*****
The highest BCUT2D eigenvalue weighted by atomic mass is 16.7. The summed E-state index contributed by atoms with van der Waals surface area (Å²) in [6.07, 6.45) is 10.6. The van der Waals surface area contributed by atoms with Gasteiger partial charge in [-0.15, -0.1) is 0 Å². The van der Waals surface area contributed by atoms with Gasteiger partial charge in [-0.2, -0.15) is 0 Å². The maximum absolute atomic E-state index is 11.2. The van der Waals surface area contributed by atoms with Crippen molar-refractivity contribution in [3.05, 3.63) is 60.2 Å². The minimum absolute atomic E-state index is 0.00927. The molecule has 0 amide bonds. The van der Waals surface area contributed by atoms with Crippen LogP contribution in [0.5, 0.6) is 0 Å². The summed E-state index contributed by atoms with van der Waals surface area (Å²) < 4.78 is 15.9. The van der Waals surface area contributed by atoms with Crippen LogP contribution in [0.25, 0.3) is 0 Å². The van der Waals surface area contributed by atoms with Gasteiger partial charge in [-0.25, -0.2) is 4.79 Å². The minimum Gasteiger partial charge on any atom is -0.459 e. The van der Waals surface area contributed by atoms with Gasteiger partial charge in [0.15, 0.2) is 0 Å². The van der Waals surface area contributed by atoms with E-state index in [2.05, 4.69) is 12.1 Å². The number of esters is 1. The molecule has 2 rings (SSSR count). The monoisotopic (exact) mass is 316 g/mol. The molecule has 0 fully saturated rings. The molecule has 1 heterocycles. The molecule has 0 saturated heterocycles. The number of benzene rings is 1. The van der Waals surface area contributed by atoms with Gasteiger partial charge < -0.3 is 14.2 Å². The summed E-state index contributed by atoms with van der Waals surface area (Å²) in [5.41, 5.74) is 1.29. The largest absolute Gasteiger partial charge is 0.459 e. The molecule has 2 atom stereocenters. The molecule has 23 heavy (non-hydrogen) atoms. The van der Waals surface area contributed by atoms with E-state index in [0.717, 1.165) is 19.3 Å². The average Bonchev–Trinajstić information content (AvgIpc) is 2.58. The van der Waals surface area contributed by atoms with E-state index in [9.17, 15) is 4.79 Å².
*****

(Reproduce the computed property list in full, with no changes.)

The highest BCUT2D eigenvalue weighted by atomic mass is 16.7. The summed E-state index contributed by atoms with van der Waals surface area (Å²) in [6.07, 6.45) is 10.6. The van der Waals surface area contributed by atoms with Gasteiger partial charge in [-0.15, -0.1) is 0 Å². The van der Waals surface area contributed by atoms with Gasteiger partial charge in [-0.2, -0.15) is 0 Å². The maximum absolute atomic E-state index is 11.2. The van der Waals surface area contributed by atoms with Crippen molar-refractivity contribution in [3.05, 3.63) is 60.2 Å². The minimum absolute atomic E-state index is 0.00927. The molecule has 0 amide bonds. The van der Waals surface area contributed by atoms with Crippen LogP contribution in [0.5, 0.6) is 0 Å². The summed E-state index contributed by atoms with van der Waals surface area (Å²) < 4.78 is 15.9. The van der Waals surface area contributed by atoms with Crippen LogP contribution in [0.25, 0.3) is 0 Å². The van der Waals surface area contributed by atoms with Gasteiger partial charge in [-0.25, -0.2) is 4.79 Å². The minimum Gasteiger partial charge on any atom is -0.459 e. The van der Waals surface area contributed by atoms with Gasteiger partial charge in [0.15, 0.2) is 0 Å². The van der Waals surface area contributed by atoms with E-state index in [2.05, 4.69) is 12.1 Å². The number of esters is 1. The molecule has 2 rings (SSSR count). The monoisotopic (exact) mass is 316 g/mol. The molecule has 0 fully saturated rings. The molecule has 1 heterocycles. The molecule has 0 saturated heterocycles. The number of benzene rings is 1. The van der Waals surface area contributed by atoms with Gasteiger partial charge < -0.3 is 14.2 Å². The summed E-state index contributed by atoms with van der Waals surface area (Å²) in [5.41, 5.74) is 1.29. The largest absolute Gasteiger partial charge is 0.459 e. The molecule has 2 atom stereocenters. The molecule has 23 heavy (non-hydrogen) atoms. The van der Waals surface area contributed by atoms with E-state index in [0.717, 1.165) is 19.3 Å². The average Bonchev–Trinajstić information content (AvgIpc) is 2.58. The van der Waals surface area contributed by atoms with E-state index in [9.17, 15) is 4.79 Å².